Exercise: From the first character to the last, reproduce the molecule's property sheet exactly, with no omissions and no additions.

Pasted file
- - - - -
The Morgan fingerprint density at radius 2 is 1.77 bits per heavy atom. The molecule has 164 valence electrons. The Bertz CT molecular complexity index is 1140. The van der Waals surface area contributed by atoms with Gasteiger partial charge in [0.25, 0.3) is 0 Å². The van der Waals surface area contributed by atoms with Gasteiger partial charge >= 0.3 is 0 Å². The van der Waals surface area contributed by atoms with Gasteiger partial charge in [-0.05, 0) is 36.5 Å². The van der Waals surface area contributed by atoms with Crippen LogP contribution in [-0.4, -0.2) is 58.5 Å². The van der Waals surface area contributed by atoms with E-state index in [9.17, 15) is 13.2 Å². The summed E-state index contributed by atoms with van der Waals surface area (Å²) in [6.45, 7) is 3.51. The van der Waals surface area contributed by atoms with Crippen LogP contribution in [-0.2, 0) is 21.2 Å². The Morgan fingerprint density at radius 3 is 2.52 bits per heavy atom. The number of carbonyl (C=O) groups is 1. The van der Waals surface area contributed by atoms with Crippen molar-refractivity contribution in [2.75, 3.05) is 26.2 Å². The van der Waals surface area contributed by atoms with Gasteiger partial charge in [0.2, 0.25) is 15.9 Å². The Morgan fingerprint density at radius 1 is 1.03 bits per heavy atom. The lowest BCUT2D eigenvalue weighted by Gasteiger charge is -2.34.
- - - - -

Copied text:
The Morgan fingerprint density at radius 2 is 1.77 bits per heavy atom. The molecule has 164 valence electrons. The Bertz CT molecular complexity index is 1140. The van der Waals surface area contributed by atoms with Gasteiger partial charge in [0.25, 0.3) is 0 Å². The van der Waals surface area contributed by atoms with Gasteiger partial charge >= 0.3 is 0 Å². The van der Waals surface area contributed by atoms with Gasteiger partial charge in [-0.05, 0) is 36.5 Å². The van der Waals surface area contributed by atoms with Crippen LogP contribution in [-0.4, -0.2) is 58.5 Å². The van der Waals surface area contributed by atoms with E-state index in [9.17, 15) is 13.2 Å². The summed E-state index contributed by atoms with van der Waals surface area (Å²) in [6.45, 7) is 3.51. The van der Waals surface area contributed by atoms with Crippen LogP contribution in [-0.2, 0) is 21.2 Å². The Morgan fingerprint density at radius 3 is 2.52 bits per heavy atom. The number of carbonyl (C=O) groups is 1. The van der Waals surface area contributed by atoms with Crippen molar-refractivity contribution in [2.75, 3.05) is 26.2 Å². The van der Waals surface area contributed by atoms with Gasteiger partial charge in [0.2, 0.25) is 15.9 Å². The Morgan fingerprint density at radius 1 is 1.03 bits per heavy atom. The lowest BCUT2D eigenvalue weighted by Gasteiger charge is -2.34.